Alexander Sokurov presents us in this film another powerful work of intense beauty and emotions. A father and his son live together in an apartment on the top floor of a building, where for years they have shared a private world, full of memories and daily rituals, both have an intense love for each other, but also share the pain for their suffering. Although they can hardly imagine a life without each other, they realize that their separation is inevitable…
Sokurov’s From Russia With Man-Love
By Fernando F. Croce
In this age when the media’s interest in homosexuality scarcely extends beyond queer-eye, is-he-or-isn’t-he winks, it’s no surprise that so many critics have tried to pigeonholed Father and Son as a “gay movie,” much to the irritation of its creator, Russian director Alexander Sokurov. (Repeatedly asked about his latest effort’s alleged homoeroticism last year at Cannes, he reportedly tsk-tsked a roomful of journalists on how dirty-minded their side of the globe has become.) Either way, the label has stuck (it had its first U.S. showing at the Boston Gay and Lesbian Film Festival last May), but the film is hardly a queer work in the sense that pictures by Fassbinder, Warhol or Jarman are queer works, though those artists’ influence is apparent in the first shot: heavy breathing against a black screen, followed by close shots of intertwined, sinewy male limbs.
The opening suggests man-love, though its eroticism is spiritual — the Father (Andrey Schetinin) comforts his Son (Aleksey Neymyshev) after a nightmare, and Sokurov frames the sculptured bodies as soft-edged, amber-toned pietas, the first example of both the auteur’s painterly visual style and his questioning of established notions of masculinity. Reductive as it may be, the gay interpretation is more than understandable — ruggedly handsome Schetinin and teenage-dreamy Neymyshev are strapping specimens, photographed ethereally in all their shirtless splendor, gazing into each other’s peepers and caressing each other’s faces when not lifting weights on their building’s rooftops. The film further fans the flames by grounding the sliver of a plot upon jealousy and separation anxiety, as the arrival of a bereft young buddy, left behind by his own dad, threatens to push Father and Son apart.
Sokurov’s images of beautiful guys horsing around and exchanging bear hugs make people squirm because they present the eroticization of male flesh without the mediation of the female gaze, since the contemplation of male beauty in mainstream cinema can only be kosher after it’s been filtered through a woman’s eyes. Save for Neymyshev’s duplicitous girlfriend, women are rarely seen in Father and Son, yet the film is the most feminized of Sokurov’s works. Or, to be more exact, the one where such qualities as tenderness, grace and delicacy, normally filed by society under “feminine,” are allowed to roam and bleed into such “masculine” ideals as virility, aggression, and stamina. Touch bridges the two. While the characters’ energies find an acceptably “male” channel in the military touch exercises the Son participates in, the intimacy of feeling between the two men remains just as bound to an intense physicality that, through Sokurov’s purist handling, strips the visuals of any prurience, straight or homo, and makes them exalted, the spiritual turned flesh, tangible.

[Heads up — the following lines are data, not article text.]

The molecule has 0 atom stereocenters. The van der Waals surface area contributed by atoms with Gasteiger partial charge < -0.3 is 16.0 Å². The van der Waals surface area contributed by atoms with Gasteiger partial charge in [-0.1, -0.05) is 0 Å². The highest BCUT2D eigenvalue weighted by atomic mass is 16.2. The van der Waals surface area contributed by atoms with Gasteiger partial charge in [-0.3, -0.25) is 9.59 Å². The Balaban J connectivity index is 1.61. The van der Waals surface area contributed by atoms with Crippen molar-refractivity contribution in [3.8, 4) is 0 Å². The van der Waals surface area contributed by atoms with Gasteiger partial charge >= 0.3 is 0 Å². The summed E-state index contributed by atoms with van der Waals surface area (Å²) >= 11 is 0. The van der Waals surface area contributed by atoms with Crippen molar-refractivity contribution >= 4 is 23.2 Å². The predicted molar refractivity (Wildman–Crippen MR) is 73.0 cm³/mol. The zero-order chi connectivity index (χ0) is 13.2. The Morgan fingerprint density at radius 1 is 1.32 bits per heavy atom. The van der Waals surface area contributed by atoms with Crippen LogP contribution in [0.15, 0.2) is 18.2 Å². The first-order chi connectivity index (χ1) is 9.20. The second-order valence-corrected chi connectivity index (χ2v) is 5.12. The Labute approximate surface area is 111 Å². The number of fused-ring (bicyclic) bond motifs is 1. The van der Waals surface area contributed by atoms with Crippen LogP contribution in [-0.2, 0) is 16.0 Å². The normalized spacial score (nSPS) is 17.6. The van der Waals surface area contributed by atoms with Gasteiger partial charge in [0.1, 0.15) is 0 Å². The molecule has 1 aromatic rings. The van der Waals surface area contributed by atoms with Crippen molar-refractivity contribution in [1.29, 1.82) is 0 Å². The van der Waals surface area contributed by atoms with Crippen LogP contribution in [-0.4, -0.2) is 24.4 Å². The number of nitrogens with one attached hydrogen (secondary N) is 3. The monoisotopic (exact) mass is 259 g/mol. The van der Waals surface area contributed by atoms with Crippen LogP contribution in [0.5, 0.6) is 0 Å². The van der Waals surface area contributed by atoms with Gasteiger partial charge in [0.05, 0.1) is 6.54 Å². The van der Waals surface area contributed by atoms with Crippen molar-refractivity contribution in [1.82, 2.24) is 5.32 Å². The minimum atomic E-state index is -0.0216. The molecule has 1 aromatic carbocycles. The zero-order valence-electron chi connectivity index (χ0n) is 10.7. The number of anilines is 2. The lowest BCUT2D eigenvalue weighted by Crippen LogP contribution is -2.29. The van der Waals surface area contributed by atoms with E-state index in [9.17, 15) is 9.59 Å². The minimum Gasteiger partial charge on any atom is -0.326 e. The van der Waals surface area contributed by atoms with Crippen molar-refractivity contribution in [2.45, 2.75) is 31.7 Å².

It’s fascinating to compare the film to Andrei Zvyagintsev’s The Return, another Russian import also dealing with father-son relations. Zvyagintsev shares with Sokurov a painterly sensibility (the estranged father’s first appearance sprawled in bed recalls Mantegna’s Dead Christ) and a preoccupation with Nature (absent in Father and Son, except for glimpses in dreams), though his movie’s boot-camp itinerary is far more conventional than Sokurov’s, with the father’s abusive behavior torturing his standoffish sons only to be sentimentally celebrated at the end. Looking back, I believe Zvyagintsev has a paternal relationship of his own to deal with, namely with Andrei Tarkovsky, that grand albatross wrapped around the neck of every young Russian artist. The Return is full of allusions to the late genius, and the characters’ ambiguous relationship may mirror the director’s with his ghostly father figure, with the movie a way of both acknowledging and exorcizing his presence. Equally mysterious but far more autonomous, Father and Son drenches its opacity in a depth of expression that lifts the familial relationship onto a cosmic plane.
Moviegoers who know Sokurov only from the crowd-pleasing technique of Russian Ark have no ideal what a demanding director he is. Though that picture’s one-camera-movement-through-the-ages extravaganza forged a wondrous anti-montage statement that Hitchcock, Ophüls, Rossellini and Preminger would have killed for, the stunt flattened the complexities of both Russian history and the filmmaker’s own art. Sokurov’s follow-up is a return to the profound transcendentalism of Second Circle and Mother and Son (to which the new movie plays companion piece), works of overwhelming aural-visual emotion where the loss of a parent equals nothing less than the death of the world. Like those films, Father and Son challenges and maddens, its liquidity of image and thought dovetailing into the deepest well of emotion. “A father’s love crucifies. A loving son lets himself be crucified,” says Neymyshev, bringing the film’s Biblical dimension to the fore. His later comment cuts even closer to the bone: “This is my father. And he is my friend. I love him very much.” A statement of breathtaking simplicity in a film of breathtaking complexity.